Via

Filipe Condessa, José Bioucas-Dias, Carlos Castro, John Ozolek, Jelena Kovačević

We introduce a new supervised algorithm for image classification with rejection using multiscale contextual information. Rejection is desired in image-classification applications that require a robust classifier but not the classification of the entire image. The proposed algorithm combines local and multiscale contextual information with rejection, improving the classification performance. As a probabilistic model for classification, we adopt a multinomial logistic regression. The concept of rejection with contextual information is implemented by modeling the classification problem as an energy minimization problem over a graph representing local and multiscale similarities of the image. The rejection is introduced through an energy data term associated with the classification risk and the contextual information through an energy smoothness term associated with the local and multiscale similarities within the image. We illustrate the proposed method on the classification of images of H&E-stained teratoma tissues.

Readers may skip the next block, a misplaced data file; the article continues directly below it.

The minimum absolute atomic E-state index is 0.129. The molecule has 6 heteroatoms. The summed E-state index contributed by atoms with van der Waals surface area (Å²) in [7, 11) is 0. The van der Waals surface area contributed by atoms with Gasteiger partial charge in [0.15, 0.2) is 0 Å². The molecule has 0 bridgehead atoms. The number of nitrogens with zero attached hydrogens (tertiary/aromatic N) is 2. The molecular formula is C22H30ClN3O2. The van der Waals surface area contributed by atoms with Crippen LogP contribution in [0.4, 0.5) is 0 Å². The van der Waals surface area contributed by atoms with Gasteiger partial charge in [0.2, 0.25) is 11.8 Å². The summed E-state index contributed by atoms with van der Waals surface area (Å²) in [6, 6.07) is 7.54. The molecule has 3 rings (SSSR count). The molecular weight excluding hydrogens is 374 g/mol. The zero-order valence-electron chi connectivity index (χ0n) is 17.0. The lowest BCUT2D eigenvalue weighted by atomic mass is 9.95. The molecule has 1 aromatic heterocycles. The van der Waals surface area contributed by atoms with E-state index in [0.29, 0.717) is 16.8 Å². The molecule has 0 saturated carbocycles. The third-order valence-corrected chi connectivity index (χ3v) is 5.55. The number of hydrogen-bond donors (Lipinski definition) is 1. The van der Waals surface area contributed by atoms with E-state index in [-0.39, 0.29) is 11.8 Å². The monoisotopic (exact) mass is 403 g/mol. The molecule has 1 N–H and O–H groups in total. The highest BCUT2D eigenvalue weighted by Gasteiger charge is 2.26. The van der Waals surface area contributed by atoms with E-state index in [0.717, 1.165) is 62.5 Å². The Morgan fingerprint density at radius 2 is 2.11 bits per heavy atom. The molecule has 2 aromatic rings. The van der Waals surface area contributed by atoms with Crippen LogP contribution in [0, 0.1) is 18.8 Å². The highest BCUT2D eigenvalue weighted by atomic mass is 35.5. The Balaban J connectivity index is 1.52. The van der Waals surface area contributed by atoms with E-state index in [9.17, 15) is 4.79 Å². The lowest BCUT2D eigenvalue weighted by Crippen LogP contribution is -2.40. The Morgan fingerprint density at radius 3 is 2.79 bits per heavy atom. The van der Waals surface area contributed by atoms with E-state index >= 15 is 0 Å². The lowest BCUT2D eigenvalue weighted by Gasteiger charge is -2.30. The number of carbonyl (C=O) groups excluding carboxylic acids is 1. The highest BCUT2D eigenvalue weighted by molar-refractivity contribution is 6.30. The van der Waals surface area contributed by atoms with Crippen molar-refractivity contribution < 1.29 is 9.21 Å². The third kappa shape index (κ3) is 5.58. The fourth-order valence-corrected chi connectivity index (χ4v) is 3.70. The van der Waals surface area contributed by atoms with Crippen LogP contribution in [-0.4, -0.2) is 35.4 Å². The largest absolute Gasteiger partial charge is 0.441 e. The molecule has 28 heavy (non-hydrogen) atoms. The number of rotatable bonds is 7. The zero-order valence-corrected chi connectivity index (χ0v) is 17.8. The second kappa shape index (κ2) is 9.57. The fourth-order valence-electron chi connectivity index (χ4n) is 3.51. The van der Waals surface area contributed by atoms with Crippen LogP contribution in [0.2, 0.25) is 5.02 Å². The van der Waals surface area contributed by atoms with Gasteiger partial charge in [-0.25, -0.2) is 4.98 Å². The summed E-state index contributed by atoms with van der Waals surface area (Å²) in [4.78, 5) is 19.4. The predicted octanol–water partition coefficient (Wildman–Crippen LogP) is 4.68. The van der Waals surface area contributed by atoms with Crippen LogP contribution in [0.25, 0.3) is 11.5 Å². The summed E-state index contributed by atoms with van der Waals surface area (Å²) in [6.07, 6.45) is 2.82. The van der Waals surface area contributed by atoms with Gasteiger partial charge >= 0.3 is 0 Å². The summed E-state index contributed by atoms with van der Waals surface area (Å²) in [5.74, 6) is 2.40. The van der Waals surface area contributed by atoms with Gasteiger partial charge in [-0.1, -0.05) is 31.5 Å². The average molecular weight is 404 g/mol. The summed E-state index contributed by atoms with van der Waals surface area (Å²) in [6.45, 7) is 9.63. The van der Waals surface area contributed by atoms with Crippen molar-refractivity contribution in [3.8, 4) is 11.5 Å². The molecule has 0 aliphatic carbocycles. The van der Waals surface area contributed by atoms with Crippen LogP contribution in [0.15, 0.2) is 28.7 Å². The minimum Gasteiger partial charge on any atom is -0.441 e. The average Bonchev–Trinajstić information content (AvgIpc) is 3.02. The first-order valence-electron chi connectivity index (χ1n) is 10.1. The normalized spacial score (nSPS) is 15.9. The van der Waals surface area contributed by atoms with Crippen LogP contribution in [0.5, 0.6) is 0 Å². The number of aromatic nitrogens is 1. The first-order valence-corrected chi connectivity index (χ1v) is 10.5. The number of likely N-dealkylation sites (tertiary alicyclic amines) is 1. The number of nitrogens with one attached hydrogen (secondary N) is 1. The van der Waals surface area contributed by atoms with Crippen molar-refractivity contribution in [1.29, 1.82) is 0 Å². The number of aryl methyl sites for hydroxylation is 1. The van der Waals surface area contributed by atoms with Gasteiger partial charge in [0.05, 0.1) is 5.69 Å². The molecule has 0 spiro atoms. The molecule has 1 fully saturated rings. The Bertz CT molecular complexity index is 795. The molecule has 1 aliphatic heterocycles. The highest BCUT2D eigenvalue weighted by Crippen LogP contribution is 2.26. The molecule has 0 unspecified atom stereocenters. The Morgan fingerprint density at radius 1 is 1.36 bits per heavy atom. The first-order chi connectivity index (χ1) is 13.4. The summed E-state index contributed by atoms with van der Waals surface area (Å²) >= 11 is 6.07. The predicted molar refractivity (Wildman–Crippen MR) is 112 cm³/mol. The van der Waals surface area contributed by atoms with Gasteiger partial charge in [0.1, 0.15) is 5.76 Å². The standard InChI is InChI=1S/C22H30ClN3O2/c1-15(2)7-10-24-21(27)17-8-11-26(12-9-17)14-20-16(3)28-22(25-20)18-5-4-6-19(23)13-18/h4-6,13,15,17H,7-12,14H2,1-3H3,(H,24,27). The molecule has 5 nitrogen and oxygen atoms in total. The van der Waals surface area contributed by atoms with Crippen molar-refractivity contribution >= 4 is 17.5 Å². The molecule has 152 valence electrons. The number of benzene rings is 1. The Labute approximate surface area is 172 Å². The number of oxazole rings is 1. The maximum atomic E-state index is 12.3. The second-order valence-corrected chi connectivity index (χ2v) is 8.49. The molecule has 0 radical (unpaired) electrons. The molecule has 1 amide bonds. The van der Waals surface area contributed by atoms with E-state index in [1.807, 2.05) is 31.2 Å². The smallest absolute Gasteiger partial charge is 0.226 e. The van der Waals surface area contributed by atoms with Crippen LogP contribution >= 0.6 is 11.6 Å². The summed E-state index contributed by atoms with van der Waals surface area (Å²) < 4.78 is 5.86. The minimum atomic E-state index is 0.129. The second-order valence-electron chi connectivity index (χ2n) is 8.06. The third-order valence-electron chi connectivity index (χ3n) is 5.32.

Via

Xiao Fu, Wing-Kin Ma, José Bioucas-Dias, Tsung-Han Chan

The dictionary-aided sparse regression (SR) approach has recently emerged as a promising alternative to hyperspectral unmixing (HU) in remote sensing. By using an available spectral library as a dictionary, the SR approach identifies the underlying materials in a given hyperspectral image by selecting a small subset of spectral samples in the dictionary to represent the whole image. A drawback with the current SR developments is that an actual spectral signature in the scene is often assumed to have zero mismatch with its corresponding dictionary sample, and such an assumption is considered too ideal in practice. In this paper, we tackle the spectral signature mismatch problem by proposing a dictionary-adjusted nonconvex sparsity-encouraging regression (DANSER) framework. The main idea is to incorporate dictionary correcting variables in an SR formulation. A simple and low per-iteration complexity algorithm is tailor-designed for practical realization of DANSER. Using the same dictionary correcting idea, we also propose a robust subspace solution for dictionary pruning. Extensive simulations and real-data experiments show that the proposed method is effective in mitigating the undesirable spectral signature mismatch effects.

Via

Miguel Simões, José Bioucas-Dias, Luis B. Almeida, Jocelyn Chanussot